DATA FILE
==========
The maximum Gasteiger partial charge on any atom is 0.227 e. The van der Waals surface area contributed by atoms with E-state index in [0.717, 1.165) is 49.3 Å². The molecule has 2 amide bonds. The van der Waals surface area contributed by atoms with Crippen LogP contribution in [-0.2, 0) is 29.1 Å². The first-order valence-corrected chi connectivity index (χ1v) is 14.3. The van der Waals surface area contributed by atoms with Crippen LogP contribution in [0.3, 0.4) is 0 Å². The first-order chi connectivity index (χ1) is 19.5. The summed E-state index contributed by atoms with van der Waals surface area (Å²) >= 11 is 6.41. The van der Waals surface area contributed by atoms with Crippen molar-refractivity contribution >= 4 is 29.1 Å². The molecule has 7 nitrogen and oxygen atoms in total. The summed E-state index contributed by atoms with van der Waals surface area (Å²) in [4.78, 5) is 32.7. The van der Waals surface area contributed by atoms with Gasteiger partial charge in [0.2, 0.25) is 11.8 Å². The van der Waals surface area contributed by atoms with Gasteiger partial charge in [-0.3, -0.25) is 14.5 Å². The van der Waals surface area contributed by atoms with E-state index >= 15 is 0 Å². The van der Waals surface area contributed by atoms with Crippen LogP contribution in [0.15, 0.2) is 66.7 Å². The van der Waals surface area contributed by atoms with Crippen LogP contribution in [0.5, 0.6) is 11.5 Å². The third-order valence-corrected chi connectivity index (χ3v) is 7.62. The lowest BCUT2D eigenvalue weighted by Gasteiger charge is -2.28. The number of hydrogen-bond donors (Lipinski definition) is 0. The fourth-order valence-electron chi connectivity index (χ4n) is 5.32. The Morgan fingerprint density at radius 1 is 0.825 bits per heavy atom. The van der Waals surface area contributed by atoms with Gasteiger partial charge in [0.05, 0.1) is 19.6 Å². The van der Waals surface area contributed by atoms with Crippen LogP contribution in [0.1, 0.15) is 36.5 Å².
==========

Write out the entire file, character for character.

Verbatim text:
The maximum Gasteiger partial charge on any atom is 0.227 e. The van der Waals surface area contributed by atoms with E-state index in [0.717, 1.165) is 49.3 Å². The molecule has 2 amide bonds. The van der Waals surface area contributed by atoms with Crippen LogP contribution in [-0.2, 0) is 29.1 Å². The first-order valence-corrected chi connectivity index (χ1v) is 14.3. The van der Waals surface area contributed by atoms with Crippen LogP contribution in [0.3, 0.4) is 0 Å². The first-order chi connectivity index (χ1) is 19.5. The summed E-state index contributed by atoms with van der Waals surface area (Å²) >= 11 is 6.41. The van der Waals surface area contributed by atoms with Crippen molar-refractivity contribution >= 4 is 29.1 Å². The molecule has 7 nitrogen and oxygen atoms in total. The summed E-state index contributed by atoms with van der Waals surface area (Å²) in [4.78, 5) is 32.7. The van der Waals surface area contributed by atoms with Gasteiger partial charge in [0.2, 0.25) is 11.8 Å². The van der Waals surface area contributed by atoms with Gasteiger partial charge in [-0.3, -0.25) is 14.5 Å². The van der Waals surface area contributed by atoms with E-state index >= 15 is 0 Å². The van der Waals surface area contributed by atoms with Crippen LogP contribution in [0.15, 0.2) is 66.7 Å². The van der Waals surface area contributed by atoms with Crippen LogP contribution in [0.5, 0.6) is 11.5 Å². The third-order valence-corrected chi connectivity index (χ3v) is 7.62. The lowest BCUT2D eigenvalue weighted by Gasteiger charge is -2.28. The number of hydrogen-bond donors (Lipinski definition) is 0. The fourth-order valence-electron chi connectivity index (χ4n) is 5.32. The Morgan fingerprint density at radius 1 is 0.825 bits per heavy atom. The van der Waals surface area contributed by atoms with Gasteiger partial charge in [0.05, 0.1) is 19.6 Å². The van der Waals surface area contributed by atoms with Crippen LogP contribution in [0.1, 0.15) is 36.5 Å².